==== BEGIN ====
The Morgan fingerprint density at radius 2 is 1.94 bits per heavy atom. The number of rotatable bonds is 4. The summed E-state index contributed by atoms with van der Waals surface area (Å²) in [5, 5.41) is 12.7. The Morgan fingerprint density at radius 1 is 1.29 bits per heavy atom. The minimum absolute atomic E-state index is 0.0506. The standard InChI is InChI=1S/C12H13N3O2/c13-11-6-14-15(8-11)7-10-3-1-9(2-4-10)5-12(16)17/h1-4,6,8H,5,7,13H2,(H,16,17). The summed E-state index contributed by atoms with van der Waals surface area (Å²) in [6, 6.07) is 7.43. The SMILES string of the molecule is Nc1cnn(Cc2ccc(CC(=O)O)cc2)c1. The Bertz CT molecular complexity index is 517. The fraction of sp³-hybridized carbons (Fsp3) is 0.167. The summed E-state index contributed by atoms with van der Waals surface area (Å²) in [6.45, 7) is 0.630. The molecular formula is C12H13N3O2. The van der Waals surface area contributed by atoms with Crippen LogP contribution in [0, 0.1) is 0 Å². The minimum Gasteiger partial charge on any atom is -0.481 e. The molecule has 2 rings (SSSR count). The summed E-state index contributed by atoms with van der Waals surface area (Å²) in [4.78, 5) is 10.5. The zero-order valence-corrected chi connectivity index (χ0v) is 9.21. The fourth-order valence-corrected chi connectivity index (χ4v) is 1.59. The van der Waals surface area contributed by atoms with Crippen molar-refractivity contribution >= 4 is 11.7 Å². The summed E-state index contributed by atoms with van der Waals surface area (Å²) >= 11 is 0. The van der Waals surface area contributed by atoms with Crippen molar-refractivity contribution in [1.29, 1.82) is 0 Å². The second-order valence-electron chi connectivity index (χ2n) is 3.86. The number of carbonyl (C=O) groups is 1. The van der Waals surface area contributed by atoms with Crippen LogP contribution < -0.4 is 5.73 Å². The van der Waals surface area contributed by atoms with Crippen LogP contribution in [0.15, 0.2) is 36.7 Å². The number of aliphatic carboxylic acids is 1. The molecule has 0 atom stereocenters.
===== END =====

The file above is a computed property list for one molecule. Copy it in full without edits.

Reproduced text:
The Morgan fingerprint density at radius 2 is 1.94 bits per heavy atom. The number of rotatable bonds is 4. The summed E-state index contributed by atoms with van der Waals surface area (Å²) in [5, 5.41) is 12.7. The Morgan fingerprint density at radius 1 is 1.29 bits per heavy atom. The minimum absolute atomic E-state index is 0.0506. The standard InChI is InChI=1S/C12H13N3O2/c13-11-6-14-15(8-11)7-10-3-1-9(2-4-10)5-12(16)17/h1-4,6,8H,5,7,13H2,(H,16,17). The summed E-state index contributed by atoms with van der Waals surface area (Å²) in [6, 6.07) is 7.43. The SMILES string of the molecule is Nc1cnn(Cc2ccc(CC(=O)O)cc2)c1. The Bertz CT molecular complexity index is 517. The fraction of sp³-hybridized carbons (Fsp3) is 0.167. The summed E-state index contributed by atoms with van der Waals surface area (Å²) in [6.45, 7) is 0.630. The molecular formula is C12H13N3O2. The van der Waals surface area contributed by atoms with Crippen LogP contribution in [0, 0.1) is 0 Å². The minimum Gasteiger partial charge on any atom is -0.481 e. The molecule has 2 rings (SSSR count). The summed E-state index contributed by atoms with van der Waals surface area (Å²) in [4.78, 5) is 10.5. The zero-order valence-corrected chi connectivity index (χ0v) is 9.21. The fourth-order valence-corrected chi connectivity index (χ4v) is 1.59. The van der Waals surface area contributed by atoms with Crippen molar-refractivity contribution >= 4 is 11.7 Å². The summed E-state index contributed by atoms with van der Waals surface area (Å²) >= 11 is 0. The van der Waals surface area contributed by atoms with Crippen molar-refractivity contribution in [1.29, 1.82) is 0 Å². The second-order valence-electron chi connectivity index (χ2n) is 3.86. The number of carbonyl (C=O) groups is 1. The van der Waals surface area contributed by atoms with Crippen LogP contribution < -0.4 is 5.73 Å². The van der Waals surface area contributed by atoms with Crippen LogP contribution in [0.15, 0.2) is 36.7 Å². The number of aliphatic carboxylic acids is 1. The molecule has 0 atom stereocenters.